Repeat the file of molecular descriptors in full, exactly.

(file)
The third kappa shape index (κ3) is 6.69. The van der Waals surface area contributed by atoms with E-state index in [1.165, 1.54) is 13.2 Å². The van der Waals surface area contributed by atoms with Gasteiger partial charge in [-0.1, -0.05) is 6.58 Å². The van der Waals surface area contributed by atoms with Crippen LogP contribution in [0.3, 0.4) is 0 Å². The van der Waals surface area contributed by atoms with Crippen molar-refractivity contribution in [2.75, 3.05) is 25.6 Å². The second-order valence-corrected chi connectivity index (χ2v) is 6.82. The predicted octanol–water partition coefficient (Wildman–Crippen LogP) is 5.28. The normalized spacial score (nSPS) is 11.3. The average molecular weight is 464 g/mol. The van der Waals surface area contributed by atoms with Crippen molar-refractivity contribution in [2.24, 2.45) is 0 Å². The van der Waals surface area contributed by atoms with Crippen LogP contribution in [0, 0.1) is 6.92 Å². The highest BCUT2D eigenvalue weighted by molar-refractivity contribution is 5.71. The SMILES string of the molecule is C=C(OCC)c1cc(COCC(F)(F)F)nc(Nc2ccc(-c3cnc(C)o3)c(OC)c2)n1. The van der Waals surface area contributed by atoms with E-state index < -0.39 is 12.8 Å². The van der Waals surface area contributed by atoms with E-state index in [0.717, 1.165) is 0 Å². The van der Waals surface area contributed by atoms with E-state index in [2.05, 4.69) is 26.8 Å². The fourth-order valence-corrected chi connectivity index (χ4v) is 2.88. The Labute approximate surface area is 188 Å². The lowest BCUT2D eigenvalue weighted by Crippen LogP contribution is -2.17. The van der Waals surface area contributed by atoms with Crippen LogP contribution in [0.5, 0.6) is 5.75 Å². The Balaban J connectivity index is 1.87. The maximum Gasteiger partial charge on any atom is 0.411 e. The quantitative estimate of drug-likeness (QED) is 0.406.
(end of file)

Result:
The third kappa shape index (κ3) is 6.69. The van der Waals surface area contributed by atoms with E-state index in [1.165, 1.54) is 13.2 Å². The van der Waals surface area contributed by atoms with Gasteiger partial charge in [-0.1, -0.05) is 6.58 Å². The van der Waals surface area contributed by atoms with Crippen LogP contribution in [0.3, 0.4) is 0 Å². The van der Waals surface area contributed by atoms with Crippen molar-refractivity contribution in [2.75, 3.05) is 25.6 Å². The second-order valence-corrected chi connectivity index (χ2v) is 6.82. The predicted octanol–water partition coefficient (Wildman–Crippen LogP) is 5.28. The normalized spacial score (nSPS) is 11.3. The average molecular weight is 464 g/mol. The van der Waals surface area contributed by atoms with Crippen molar-refractivity contribution in [2.24, 2.45) is 0 Å². The van der Waals surface area contributed by atoms with Crippen LogP contribution in [0, 0.1) is 6.92 Å². The highest BCUT2D eigenvalue weighted by molar-refractivity contribution is 5.71. The SMILES string of the molecule is C=C(OCC)c1cc(COCC(F)(F)F)nc(Nc2ccc(-c3cnc(C)o3)c(OC)c2)n1. The van der Waals surface area contributed by atoms with E-state index < -0.39 is 12.8 Å². The van der Waals surface area contributed by atoms with E-state index in [0.717, 1.165) is 0 Å². The van der Waals surface area contributed by atoms with E-state index in [2.05, 4.69) is 26.8 Å². The fourth-order valence-corrected chi connectivity index (χ4v) is 2.88. The Labute approximate surface area is 188 Å². The lowest BCUT2D eigenvalue weighted by Crippen LogP contribution is -2.17. The van der Waals surface area contributed by atoms with Crippen LogP contribution in [0.5, 0.6) is 5.75 Å². The Balaban J connectivity index is 1.87. The maximum Gasteiger partial charge on any atom is 0.411 e. The quantitative estimate of drug-likeness (QED) is 0.406.